26. For a discussion of the various meanings of negativity in Adorno's aesthetic theory (as the anti-ideological negativity of bourgeois art; as the formal negativity of autonomous art; and as the ontological negativity of the work of art in contrast to the factually existent), see Hendrik Birus, "Adorno's 'Negative Aesthetics'?" Cf. also Michael Theunissen, "Negativität bei Adorno." The volume Materialien zur ästhetischen Theorie Th.W.Adornos, eds. Burkhardt Lindner and W. Martin Lüdke contains a number of helpful discussions of Adorno's aesthetic theory. (back)

27. See, for example, Adorno's observation on the changed nature of the utopian dimension of art: "In Selma Lagerlöf's Marbacka a stuffed bird of paradise causes the paralysed child to recover. The impact of an appearing Utopia of this kind was as fresh as ever. But today this has become impossible; nowadays darkness is the representation of Utopia. Art's Utopia, the counterfactual yet-to-come, is draped in black. It goes on being a recollection of the possible with a critical edge against the real; it is a kind of imaginary restitution of that catastrophe, which is world history; it is freedom which did not come to pass under the spell of necessity and which may well not come to pass ever at all. The tension that art maintains in relation to the perpetual catastrophe presupposes negativity, which in turn is the methexis of art in the obscure." Aesthetic Theory, 196. (back)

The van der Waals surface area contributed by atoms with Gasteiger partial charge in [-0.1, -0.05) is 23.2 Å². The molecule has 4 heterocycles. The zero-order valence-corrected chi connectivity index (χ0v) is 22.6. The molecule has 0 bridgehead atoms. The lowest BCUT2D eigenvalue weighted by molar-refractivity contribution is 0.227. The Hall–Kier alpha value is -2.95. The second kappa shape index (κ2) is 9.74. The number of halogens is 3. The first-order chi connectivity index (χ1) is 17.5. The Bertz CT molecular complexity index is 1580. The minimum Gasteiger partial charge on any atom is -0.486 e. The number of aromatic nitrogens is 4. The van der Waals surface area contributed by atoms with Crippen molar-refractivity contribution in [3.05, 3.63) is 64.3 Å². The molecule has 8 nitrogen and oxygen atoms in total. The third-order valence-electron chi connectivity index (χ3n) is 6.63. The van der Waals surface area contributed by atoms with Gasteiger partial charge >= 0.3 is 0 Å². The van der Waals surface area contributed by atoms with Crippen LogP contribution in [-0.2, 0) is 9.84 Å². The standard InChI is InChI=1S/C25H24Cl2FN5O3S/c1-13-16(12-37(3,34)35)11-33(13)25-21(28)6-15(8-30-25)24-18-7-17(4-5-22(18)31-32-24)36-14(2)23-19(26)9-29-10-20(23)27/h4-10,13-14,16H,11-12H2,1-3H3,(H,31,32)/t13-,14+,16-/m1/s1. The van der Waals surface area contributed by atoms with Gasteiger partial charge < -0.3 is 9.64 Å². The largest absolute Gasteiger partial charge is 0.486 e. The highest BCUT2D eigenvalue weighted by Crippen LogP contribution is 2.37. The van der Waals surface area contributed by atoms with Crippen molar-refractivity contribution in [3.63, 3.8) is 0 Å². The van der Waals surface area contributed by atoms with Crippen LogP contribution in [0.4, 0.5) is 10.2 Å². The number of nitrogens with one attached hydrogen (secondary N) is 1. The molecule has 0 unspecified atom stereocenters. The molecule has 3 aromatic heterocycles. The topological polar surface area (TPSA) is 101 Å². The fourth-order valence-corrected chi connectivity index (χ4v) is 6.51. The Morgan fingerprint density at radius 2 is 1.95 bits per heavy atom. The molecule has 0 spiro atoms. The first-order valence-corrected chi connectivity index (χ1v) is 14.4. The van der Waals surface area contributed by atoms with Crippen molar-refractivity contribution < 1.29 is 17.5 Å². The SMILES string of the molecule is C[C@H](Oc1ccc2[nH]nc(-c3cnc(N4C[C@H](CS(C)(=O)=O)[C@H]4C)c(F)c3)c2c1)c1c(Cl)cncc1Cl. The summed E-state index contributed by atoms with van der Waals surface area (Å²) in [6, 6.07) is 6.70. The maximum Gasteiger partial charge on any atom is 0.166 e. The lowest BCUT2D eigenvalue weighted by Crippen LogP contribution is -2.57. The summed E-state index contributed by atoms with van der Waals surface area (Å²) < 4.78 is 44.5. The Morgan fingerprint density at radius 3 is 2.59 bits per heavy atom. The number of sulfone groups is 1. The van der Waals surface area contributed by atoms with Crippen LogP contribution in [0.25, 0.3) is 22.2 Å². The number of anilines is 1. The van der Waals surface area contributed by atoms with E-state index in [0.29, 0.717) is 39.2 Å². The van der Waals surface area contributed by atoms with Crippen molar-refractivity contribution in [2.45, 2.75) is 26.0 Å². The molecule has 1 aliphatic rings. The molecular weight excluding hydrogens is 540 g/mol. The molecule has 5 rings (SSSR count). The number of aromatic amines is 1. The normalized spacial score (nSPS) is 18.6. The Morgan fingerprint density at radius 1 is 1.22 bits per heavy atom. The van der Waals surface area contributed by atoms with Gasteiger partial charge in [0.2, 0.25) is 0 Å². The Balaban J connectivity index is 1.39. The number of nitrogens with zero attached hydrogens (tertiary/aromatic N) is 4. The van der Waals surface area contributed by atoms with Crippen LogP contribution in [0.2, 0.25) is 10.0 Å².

28. Iser's own (brief) discussion of Adorno's position can be found in "Changing Functions of Literature," 211: "Literature refers to things that are suppressed, unconscious, inconceivable, and perhaps even incommensurable, but this does not mean that a view of the invisible must necessarily be Utopian." See also his comments on Adorno's Beckett-interpretation in Prospecting, 301. (back)